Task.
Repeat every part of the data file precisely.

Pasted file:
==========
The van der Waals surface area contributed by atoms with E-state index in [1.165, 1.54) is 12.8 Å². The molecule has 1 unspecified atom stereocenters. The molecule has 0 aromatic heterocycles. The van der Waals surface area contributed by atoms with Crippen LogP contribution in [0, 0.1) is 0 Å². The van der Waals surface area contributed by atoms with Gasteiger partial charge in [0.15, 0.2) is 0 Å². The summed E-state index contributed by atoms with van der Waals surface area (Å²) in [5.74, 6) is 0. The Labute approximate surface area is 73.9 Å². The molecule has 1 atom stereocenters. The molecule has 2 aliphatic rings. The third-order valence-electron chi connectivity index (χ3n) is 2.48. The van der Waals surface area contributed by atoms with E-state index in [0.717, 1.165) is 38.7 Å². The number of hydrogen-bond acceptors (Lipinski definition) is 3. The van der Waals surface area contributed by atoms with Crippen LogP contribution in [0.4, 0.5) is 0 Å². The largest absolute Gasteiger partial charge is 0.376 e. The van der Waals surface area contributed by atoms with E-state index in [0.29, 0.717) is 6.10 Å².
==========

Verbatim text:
The van der Waals surface area contributed by atoms with E-state index in [1.165, 1.54) is 12.8 Å². The molecule has 1 unspecified atom stereocenters. The molecule has 0 aromatic heterocycles. The van der Waals surface area contributed by atoms with Crippen LogP contribution in [0, 0.1) is 0 Å². The van der Waals surface area contributed by atoms with Gasteiger partial charge in [0.15, 0.2) is 0 Å². The summed E-state index contributed by atoms with van der Waals surface area (Å²) in [5.74, 6) is 0. The Labute approximate surface area is 73.9 Å². The molecule has 1 atom stereocenters. The molecule has 2 aliphatic rings. The third-order valence-electron chi connectivity index (χ3n) is 2.48. The van der Waals surface area contributed by atoms with E-state index in [0.717, 1.165) is 38.7 Å². The number of hydrogen-bond acceptors (Lipinski definition) is 3. The van der Waals surface area contributed by atoms with Crippen LogP contribution in [0.4, 0.5) is 0 Å². The largest absolute Gasteiger partial charge is 0.376 e. The van der Waals surface area contributed by atoms with E-state index in [0.29, 0.717) is 6.10 Å².